Thank you to everyone who’s following along on this journey of mine. All of your support means a lot to me.
After a little more than two weeks, I am settling in, growing accustomed to the pace of life here. I have a few scattershot observations on differences, which probably aren’t that profound but seemed so to me at the time.
This is probably a difference between every rural area and every well-planned urban center, but for me it’s a difference between the mid-size cities of Central Texas and Portland. Lots of people walk. A LOT. At least half the people I’ve met don’t own automobiles, or if they do own them only drive them a few times a week or only on weekends.
Which makes sense, because there aren’t any parking spaces here. Oh, there are a few, but they’re always filled. I’m more accustomed to cars being a necessity, because nothing is within walking distance of anything else. The old neighborhood where I grew up in Austin had only a corner store within walking distance; any other business must be driven to. Killeen and Harker Heights were mostly the same way.
Here, apartments and streets with houses are almost always within a reasonable walking distance from restaurants, book stores, supermarkets, and so on.
I re-did my math on the bus pass and have decided to sell my car. What I had forgotten is that I’m not making car payments, but will certainly have to save for my *next* car, or begin making payments then. Once I add that, it’s clearly cheaper to get a pass for public transportation.
In two weeks, I’ve lost 10 pounds, which isn’t ALL due to walking, but surely that plays a part.
(Exercise is for health, not weight loss, just to be clear. Your resting metabolism burns *almost* as many calories as when you exercise. To lose weight, you must eat differently, which I am finally learning to do.)
I haven’t seen this many beards since the Civil War. Not that I was alive during the civil war, you understand, but c’mon, man. Nobody needs this many beards. Even tourists here have beards. Big ones, fluffy ones, pointy ones, round ones, bushy ones — basically any kind of beard you can think of except really small and neat ones.
I haven’t given in yet, because (1) I don’t understand it, (2) shaving each morning is part of my “getting ready to face the day” routine, and (3) really, what is the beard FOR? Doesn’t it get in the way? Don’t you get food stuck in there? Won’t it get caught in your jacket’s zipper?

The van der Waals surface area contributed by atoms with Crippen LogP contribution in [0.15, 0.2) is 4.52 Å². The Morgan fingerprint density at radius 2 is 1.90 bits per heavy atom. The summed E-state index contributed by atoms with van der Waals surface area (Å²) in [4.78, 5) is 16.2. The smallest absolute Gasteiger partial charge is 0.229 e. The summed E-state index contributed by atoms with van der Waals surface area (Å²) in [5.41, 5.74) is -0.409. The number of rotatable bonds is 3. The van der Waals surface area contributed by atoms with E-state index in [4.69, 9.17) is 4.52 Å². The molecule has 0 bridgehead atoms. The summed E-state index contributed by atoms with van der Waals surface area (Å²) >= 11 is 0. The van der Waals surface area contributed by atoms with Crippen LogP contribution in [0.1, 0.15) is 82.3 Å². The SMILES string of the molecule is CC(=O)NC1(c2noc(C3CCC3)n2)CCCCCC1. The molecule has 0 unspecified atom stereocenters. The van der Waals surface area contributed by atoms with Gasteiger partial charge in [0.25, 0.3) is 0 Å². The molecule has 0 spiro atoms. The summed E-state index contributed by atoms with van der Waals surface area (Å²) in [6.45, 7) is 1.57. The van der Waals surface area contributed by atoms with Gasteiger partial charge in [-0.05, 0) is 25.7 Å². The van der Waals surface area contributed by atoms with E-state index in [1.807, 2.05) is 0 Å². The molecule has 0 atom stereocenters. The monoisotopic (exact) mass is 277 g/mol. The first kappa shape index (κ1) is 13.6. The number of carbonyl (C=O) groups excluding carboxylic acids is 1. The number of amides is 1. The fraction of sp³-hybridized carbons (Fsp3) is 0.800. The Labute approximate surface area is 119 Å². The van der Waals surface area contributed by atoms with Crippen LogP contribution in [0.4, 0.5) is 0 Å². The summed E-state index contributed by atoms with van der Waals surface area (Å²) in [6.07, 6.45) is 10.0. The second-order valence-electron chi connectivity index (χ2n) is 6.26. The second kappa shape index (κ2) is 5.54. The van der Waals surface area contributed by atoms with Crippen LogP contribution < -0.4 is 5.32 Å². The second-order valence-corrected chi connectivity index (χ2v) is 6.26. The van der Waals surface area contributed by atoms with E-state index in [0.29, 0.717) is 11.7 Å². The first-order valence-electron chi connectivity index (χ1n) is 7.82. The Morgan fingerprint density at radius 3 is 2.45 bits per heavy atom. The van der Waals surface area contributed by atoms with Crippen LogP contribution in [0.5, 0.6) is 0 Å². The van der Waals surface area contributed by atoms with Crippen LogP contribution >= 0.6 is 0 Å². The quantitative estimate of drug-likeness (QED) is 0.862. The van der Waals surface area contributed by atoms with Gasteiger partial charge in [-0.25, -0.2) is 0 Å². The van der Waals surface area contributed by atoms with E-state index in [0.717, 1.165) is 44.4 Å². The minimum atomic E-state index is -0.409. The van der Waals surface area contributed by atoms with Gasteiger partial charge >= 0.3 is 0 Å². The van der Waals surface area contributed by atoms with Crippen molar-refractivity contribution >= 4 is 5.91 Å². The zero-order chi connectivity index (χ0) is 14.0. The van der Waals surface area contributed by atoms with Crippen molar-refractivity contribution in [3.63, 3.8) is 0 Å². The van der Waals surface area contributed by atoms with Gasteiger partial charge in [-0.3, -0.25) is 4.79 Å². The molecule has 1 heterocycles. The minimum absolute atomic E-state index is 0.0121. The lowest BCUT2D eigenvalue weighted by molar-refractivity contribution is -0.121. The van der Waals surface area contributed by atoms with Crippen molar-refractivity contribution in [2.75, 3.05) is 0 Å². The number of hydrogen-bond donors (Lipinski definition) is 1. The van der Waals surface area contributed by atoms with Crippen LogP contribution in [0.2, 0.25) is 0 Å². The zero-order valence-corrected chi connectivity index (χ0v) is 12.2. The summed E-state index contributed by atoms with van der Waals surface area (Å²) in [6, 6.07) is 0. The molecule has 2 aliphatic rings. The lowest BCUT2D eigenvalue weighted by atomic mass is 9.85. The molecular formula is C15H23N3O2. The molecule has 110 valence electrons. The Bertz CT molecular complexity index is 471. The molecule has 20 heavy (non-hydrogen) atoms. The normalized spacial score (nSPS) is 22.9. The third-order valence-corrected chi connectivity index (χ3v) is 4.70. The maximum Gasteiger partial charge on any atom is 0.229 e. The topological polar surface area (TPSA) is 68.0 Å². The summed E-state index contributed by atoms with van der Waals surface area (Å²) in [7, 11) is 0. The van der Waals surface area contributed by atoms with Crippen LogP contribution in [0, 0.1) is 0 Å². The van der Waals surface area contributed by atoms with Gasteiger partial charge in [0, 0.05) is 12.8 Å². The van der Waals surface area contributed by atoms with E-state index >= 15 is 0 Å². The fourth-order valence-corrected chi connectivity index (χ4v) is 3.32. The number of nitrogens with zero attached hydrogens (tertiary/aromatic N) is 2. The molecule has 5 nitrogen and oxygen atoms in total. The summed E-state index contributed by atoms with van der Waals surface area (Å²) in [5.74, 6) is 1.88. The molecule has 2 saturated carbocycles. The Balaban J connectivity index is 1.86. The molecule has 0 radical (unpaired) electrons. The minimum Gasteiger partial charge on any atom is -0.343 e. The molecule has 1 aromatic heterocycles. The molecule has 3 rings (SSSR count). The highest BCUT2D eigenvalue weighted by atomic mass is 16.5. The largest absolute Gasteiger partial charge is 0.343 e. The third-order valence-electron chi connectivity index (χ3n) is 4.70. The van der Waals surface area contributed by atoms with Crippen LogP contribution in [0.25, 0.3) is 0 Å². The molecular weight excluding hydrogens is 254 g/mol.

While “The South” is often caricatured as slow-moving, slow-talking, and generally laid-back in general, this has not been my experience. Everywhere in Texas, highway speed limits are 70 mph or higher, and people drive like that in neighborhoods too. Here it’s much slower going on the roads, which is probably a good idea because the roads are narrow and there’s an intersection every 200 feet (literally).
But even the people walking don’t seem to be in a rush, even though all of them have somewhere to be. It all feels sluggish and “chillaxed” to me, which is weird because I was always told that’s what WE were in Texas.
Work is going well. I am indeed the oldest person at the establishment (not counting subcontracted cleaning crew), but no one seems to hold that against me so far.
It’s weird that everyone is white; it might be the first time I’ve ever worked somewhere that *all* employees were white (again, not counting the subcontracted cleaning crew). The city itself is more diverse than my workplace, and so is my apartment building. But on a startling number of occasions I’ve walked into a business and seen only white people. This just didn’t happen in Central Texas. I hope I don’t get used to it.
I am apparently good at what I do and was drastically underpaid for it in Texas.
Though there are multiple churches in the area, I haven’t yet had a person talk to me about it, hand me a piece of paper about it, or the other nonsense that I was getting so tired of in Texas. This part feels like paradise.
So far, very close to what I would be experiencing back in Texas. Forties and fifties, light rain, cloudy skies.
EDITED TO ADD: I forgot to say, my boss looks like a twin of the character David, from the show Travelers — except with a bushier beard. Every time I see him, I think I’ve stepped into a world where time travel is real. Ha.